FOR IMMEDIATE RELEASE
June 08, 2015
Written submission to the UN HRC by the Asian Legal Resource Centre
NEPAL: Custodial torture is rooted in the police stations of Nepal
The Asian Legal Resource Centre (ALRC), along with the Terai Human Rights Defenders (THRD) Alliance, would like to bring the entrenched practice of custodial torture in Nepal to the attention of the UN Human Rights Council.
In relation to the decade-long conflict period from 1996 to 2006, the Special Rapporteur on torture and other cruel, inhuman or degrading treatment or punishment, following a visit to Nepal in September 2005, concluded, inter alia, that “Torture is systematically practiced by the police, armed police and Royal Nepalese Army. Legal safeguards are routinely ignored and effectively meaningless. Impunity for acts of torture is the rule, and consequently victims of torture and their families are left without recourse to adequate justice, compensation and rehabilitation.”
Government officials have failed to recognize, and at times have blatantly denied, the existence of the systematic use of torture in the post-conflict period, and downplayed the scale of the problem by characterizing instances of torture as isolated incidents. Notwithstanding, the work of NGOs such as THRD Alliance, Forum for Protection of Peoples’ Rights (PPR) Nepal, and Advocacy Forum (AF) has demonstrated that torture remains widespread and prevalent in Nepal to this day.
The most common methods of physical torture reported include beatings using the hands, kicking (which may be while the police are still clad in their boots) and using instruments such as bamboo sticks, plastic pipes, and batons. The severity of the torture does not necessarily depend on whether the police use instruments. For example, in recent years, a victim died after having been kicked in his head and chest by an Armed Police Force man clad in his boots. The aforementioned list of torture methods by the Nepal Police Force, documented by THRD Alliance, is not exhaustive. For example, the Asian Human Rights Commission, sister organization of the ALRC, reported last year that pins were inserted under the fingernails of a 13-year-old girl to make her confess to having stolen gold.
With regard to the torture of the Madhesi people, the Madhes movement of 2007-2008 carries explanatory power in drawing attention to the discrimination and marginalization of the Madhesi people (people residing in the Terai region, the plains) by the Pahadi (hill-centric areas such as Kathmandu) dominated state institutions.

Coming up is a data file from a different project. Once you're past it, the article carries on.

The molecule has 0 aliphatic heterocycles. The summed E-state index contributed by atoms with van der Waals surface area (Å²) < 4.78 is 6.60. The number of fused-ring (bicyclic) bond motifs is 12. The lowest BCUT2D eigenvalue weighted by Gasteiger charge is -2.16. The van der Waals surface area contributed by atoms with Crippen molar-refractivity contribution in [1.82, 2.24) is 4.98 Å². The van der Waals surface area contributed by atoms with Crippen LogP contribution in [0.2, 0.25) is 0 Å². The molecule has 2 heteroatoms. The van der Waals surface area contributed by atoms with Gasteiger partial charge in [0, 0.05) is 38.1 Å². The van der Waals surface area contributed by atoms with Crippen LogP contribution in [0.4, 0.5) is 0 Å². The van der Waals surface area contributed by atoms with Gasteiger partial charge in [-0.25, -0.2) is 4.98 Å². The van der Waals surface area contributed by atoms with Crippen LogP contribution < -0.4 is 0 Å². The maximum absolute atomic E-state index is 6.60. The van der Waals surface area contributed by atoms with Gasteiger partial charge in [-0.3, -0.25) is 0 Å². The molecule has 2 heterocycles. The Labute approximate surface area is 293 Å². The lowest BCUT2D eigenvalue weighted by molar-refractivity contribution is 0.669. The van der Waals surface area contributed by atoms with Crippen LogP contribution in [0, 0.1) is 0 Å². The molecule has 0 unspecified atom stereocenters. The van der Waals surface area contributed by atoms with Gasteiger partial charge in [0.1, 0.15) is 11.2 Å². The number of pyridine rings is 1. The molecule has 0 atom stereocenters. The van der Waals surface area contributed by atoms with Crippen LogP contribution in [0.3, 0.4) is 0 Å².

For example, a young male Madhesi Muslim farmer was detained because he was caught using drugs. However, he appears to have been tortured because he was Madhesi as well. At the police station, he was beaten mercilessly with a bamboo stick on his waist and legs, with the policemen repeatedly shouting at him “Madhesi sala” (ethnic slur and vulgarities), with the victim finally losing unconsciousness due to the severity of the beatings. The victim shared that he felt he was treated differently as an “Indian” (which is how several Madhesis are perceived) rather than a Nepalese.
The government has largely failed to recognize the problem of torture even exists, characterizing the instances reported as “isolated” and having occurred during the armed conflict. Additionally, it effectively disclaims any responsibility for torture committed by the state forces by devolving responsibility to the individual police officer.
The State party’s acquiescence in torture is demonstrated by its specific failure to criminalize torture. The Supreme Court directed the government on 23 May 2009 to formulate a legislation criminalizing torture, i.e. more than five years ago. It has been fifteen years since the State ratified the Convention Against Torture (CAT). However, torture is still not a criminal act in Nepal. As such, perpetrators walk free today, and continue to work in police stations with impunity.
Most importantly, the corollary consequences of the government refusing to recognize the pressing nature of the problem of torture are that law and order in Nepal (which is shaky to begin with) unravels further and threatens the foundations of the justice system being built in a fresh post-conflict state. In this regard, the possibility that the perpetrators of torture are not dealt with harshly because their actions may privately be seen as justifiable by the policymakers in the context of deteriorating law and order shall also be dealt with.